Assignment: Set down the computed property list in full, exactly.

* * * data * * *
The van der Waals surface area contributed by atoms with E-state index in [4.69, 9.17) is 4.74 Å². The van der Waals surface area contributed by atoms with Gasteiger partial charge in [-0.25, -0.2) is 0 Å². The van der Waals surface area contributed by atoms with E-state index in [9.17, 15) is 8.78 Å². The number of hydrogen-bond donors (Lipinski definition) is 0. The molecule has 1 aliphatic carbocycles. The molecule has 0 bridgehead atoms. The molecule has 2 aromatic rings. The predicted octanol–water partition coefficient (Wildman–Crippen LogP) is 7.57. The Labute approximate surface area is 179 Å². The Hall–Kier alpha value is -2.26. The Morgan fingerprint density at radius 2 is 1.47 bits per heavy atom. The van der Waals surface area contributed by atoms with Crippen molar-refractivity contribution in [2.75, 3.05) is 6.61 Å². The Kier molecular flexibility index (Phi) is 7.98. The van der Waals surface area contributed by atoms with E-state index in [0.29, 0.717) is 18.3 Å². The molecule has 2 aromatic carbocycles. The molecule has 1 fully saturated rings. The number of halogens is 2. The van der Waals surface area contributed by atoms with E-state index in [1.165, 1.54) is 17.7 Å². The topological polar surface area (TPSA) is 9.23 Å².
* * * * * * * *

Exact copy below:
The van der Waals surface area contributed by atoms with E-state index in [4.69, 9.17) is 4.74 Å². The van der Waals surface area contributed by atoms with Gasteiger partial charge in [-0.25, -0.2) is 0 Å². The van der Waals surface area contributed by atoms with E-state index in [9.17, 15) is 8.78 Å². The number of hydrogen-bond donors (Lipinski definition) is 0. The molecule has 1 aliphatic carbocycles. The molecule has 0 bridgehead atoms. The molecule has 2 aromatic rings. The predicted octanol–water partition coefficient (Wildman–Crippen LogP) is 7.57. The Labute approximate surface area is 179 Å². The Hall–Kier alpha value is -2.26. The Morgan fingerprint density at radius 2 is 1.47 bits per heavy atom. The van der Waals surface area contributed by atoms with Crippen molar-refractivity contribution in [2.75, 3.05) is 6.61 Å². The Kier molecular flexibility index (Phi) is 7.98. The van der Waals surface area contributed by atoms with E-state index in [0.29, 0.717) is 18.3 Å². The molecule has 2 aromatic carbocycles. The molecule has 1 fully saturated rings. The number of halogens is 2. The van der Waals surface area contributed by atoms with E-state index in [1.165, 1.54) is 17.7 Å². The topological polar surface area (TPSA) is 9.23 Å².